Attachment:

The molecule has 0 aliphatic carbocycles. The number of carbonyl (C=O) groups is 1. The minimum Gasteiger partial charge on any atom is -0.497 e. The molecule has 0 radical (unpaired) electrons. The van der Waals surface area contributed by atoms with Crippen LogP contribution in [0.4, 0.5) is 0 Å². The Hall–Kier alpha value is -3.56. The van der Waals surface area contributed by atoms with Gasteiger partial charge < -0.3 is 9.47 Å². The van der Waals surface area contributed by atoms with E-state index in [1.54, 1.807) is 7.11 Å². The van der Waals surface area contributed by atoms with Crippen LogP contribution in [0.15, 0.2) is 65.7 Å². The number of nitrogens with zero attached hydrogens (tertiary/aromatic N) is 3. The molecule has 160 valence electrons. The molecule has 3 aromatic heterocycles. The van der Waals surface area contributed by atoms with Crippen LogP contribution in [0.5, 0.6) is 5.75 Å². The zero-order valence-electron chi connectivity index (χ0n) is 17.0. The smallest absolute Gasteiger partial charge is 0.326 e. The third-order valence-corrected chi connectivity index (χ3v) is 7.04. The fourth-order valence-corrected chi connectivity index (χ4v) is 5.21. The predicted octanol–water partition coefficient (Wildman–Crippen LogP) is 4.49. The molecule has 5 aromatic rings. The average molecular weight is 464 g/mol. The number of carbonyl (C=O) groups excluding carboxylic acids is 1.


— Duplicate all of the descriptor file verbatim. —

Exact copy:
The molecule has 0 aliphatic carbocycles. The number of carbonyl (C=O) groups is 1. The minimum Gasteiger partial charge on any atom is -0.497 e. The molecule has 0 radical (unpaired) electrons. The van der Waals surface area contributed by atoms with Crippen LogP contribution in [0.4, 0.5) is 0 Å². The Hall–Kier alpha value is -3.56. The van der Waals surface area contributed by atoms with Gasteiger partial charge < -0.3 is 9.47 Å². The van der Waals surface area contributed by atoms with E-state index in [1.54, 1.807) is 7.11 Å². The van der Waals surface area contributed by atoms with Crippen LogP contribution in [0.15, 0.2) is 65.7 Å². The number of nitrogens with zero attached hydrogens (tertiary/aromatic N) is 3. The molecule has 160 valence electrons. The molecule has 3 aromatic heterocycles. The van der Waals surface area contributed by atoms with Crippen LogP contribution in [0.5, 0.6) is 5.75 Å². The zero-order valence-electron chi connectivity index (χ0n) is 17.0. The smallest absolute Gasteiger partial charge is 0.326 e. The third-order valence-corrected chi connectivity index (χ3v) is 7.04. The fourth-order valence-corrected chi connectivity index (χ4v) is 5.21. The predicted octanol–water partition coefficient (Wildman–Crippen LogP) is 4.49. The molecule has 5 aromatic rings. The average molecular weight is 464 g/mol. The number of carbonyl (C=O) groups excluding carboxylic acids is 1.